Saturday, 8 July 2017

About the cats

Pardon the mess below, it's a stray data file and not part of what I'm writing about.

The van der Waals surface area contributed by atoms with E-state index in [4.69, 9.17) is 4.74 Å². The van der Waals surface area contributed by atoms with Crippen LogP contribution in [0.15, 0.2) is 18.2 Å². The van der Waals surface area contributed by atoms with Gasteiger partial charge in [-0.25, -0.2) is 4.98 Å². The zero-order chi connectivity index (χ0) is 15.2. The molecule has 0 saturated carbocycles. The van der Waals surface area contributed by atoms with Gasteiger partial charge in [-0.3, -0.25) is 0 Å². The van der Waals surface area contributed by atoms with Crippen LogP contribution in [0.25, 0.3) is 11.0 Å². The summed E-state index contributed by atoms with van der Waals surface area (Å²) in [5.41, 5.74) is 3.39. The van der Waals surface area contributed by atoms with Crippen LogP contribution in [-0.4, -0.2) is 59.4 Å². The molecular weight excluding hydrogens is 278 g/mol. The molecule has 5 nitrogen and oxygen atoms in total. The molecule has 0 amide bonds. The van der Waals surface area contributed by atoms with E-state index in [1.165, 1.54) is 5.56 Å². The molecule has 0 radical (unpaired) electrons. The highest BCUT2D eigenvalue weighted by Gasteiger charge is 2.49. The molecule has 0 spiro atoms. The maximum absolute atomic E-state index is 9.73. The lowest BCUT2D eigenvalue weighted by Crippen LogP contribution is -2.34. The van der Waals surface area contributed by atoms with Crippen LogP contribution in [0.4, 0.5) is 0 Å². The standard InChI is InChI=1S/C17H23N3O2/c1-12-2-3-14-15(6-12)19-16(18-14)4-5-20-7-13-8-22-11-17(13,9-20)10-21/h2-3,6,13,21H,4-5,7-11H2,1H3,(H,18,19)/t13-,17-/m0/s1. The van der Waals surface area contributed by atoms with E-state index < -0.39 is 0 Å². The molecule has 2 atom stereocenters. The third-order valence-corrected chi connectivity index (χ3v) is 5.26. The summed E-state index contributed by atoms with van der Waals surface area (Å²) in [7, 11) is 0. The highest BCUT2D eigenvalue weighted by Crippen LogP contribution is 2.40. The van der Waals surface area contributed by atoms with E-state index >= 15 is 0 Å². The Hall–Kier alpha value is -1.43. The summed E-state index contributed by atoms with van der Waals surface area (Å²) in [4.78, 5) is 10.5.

Still only three, Crema Grigio and Theo. there were six that we left them last November with a lot of dried food,an automatic dispenser that Mario filled regularly and a little house to sleep in. We didn't intend to leave them so long but works in the penthouse dragged on into May. In March this year Giovanni and his wife returned from winter in Rome to their lovely house above us and of course the cats sensing company moved up to join them. Mario passed the remains of our food and some more he bought to Giovanni who took over the feeding and provided the family with a nice place to sleep. All was going well and we had regular positive reports. Then Giovanni and his wife, I have been told her name but I can never remember it, returned to Rome for a month and did not make provision for the cats. I wish we'd known we could have got Mario back on duty. When they returned to the mountainside only two of kittens and Theo were still here. We have guessed at all sorts of possibilities and looked around the area for the missing ones but there is no sign. It seems strange that three siblings who were devoted to each other, the two here still are, would split up. Rosso the third kitten was the most friendly, he was a delight and would be adopted easily. The mother we can understand going off if she had new babies and Marzio the kitten from two years ago had turned into an unneutered holligan he could be in Sicily by now. If three could survive without regular feeding then surely they all could. So we have to accept the family has reduced. The kittens are brilliant, they have relaxation to an art and have remembered all the naughty things they did last year, play fighting under the sofa, sleeping on shelves, constantly unpacking my knitting bag. Crema even managed to remove a ball band and unwind a full 50 g of sock yarn, turning it into an almighty tangle that kept me occupied for some time. I am so glad we had them neutered last year and delighted they are still here. We plan to stay in Italy into the Autumn but already I am fretting about leaving them again, they get cross enough when we go out for the day.